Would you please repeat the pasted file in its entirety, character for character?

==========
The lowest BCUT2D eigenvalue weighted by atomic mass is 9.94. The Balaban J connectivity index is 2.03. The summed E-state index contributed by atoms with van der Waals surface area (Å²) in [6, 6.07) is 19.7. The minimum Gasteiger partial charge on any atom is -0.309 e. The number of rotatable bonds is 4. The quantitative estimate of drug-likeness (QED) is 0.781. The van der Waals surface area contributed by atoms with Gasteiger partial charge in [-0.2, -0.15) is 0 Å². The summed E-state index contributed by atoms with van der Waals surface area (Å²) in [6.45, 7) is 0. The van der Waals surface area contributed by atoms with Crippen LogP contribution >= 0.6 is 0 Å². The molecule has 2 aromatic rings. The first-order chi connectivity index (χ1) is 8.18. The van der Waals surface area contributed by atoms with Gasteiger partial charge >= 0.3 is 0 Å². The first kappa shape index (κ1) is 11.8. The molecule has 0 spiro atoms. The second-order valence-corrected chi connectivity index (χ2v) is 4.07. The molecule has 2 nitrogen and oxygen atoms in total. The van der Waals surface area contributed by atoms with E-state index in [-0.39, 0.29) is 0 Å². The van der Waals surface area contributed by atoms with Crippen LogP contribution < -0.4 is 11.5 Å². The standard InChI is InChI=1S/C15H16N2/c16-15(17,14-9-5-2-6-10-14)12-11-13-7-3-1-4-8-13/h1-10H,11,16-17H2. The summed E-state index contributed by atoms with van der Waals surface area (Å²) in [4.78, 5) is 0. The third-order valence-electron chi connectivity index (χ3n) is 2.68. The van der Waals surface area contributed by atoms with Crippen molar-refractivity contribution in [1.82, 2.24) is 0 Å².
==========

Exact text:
The lowest BCUT2D eigenvalue weighted by atomic mass is 9.94. The Balaban J connectivity index is 2.03. The summed E-state index contributed by atoms with van der Waals surface area (Å²) in [6, 6.07) is 19.7. The minimum Gasteiger partial charge on any atom is -0.309 e. The number of rotatable bonds is 4. The quantitative estimate of drug-likeness (QED) is 0.781. The van der Waals surface area contributed by atoms with Gasteiger partial charge in [-0.2, -0.15) is 0 Å². The summed E-state index contributed by atoms with van der Waals surface area (Å²) in [6.45, 7) is 0. The van der Waals surface area contributed by atoms with Crippen LogP contribution >= 0.6 is 0 Å². The molecule has 2 aromatic rings. The first-order chi connectivity index (χ1) is 8.18. The van der Waals surface area contributed by atoms with Gasteiger partial charge >= 0.3 is 0 Å². The first kappa shape index (κ1) is 11.8. The molecule has 0 spiro atoms. The second-order valence-corrected chi connectivity index (χ2v) is 4.07. The molecule has 2 nitrogen and oxygen atoms in total. The van der Waals surface area contributed by atoms with E-state index in [-0.39, 0.29) is 0 Å². The van der Waals surface area contributed by atoms with Crippen LogP contribution < -0.4 is 11.5 Å². The standard InChI is InChI=1S/C15H16N2/c16-15(17,14-9-5-2-6-10-14)12-11-13-7-3-1-4-8-13/h1-10H,11,16-17H2. The summed E-state index contributed by atoms with van der Waals surface area (Å²) in [4.78, 5) is 0. The third-order valence-electron chi connectivity index (χ3n) is 2.68. The van der Waals surface area contributed by atoms with Crippen molar-refractivity contribution in [1.82, 2.24) is 0 Å².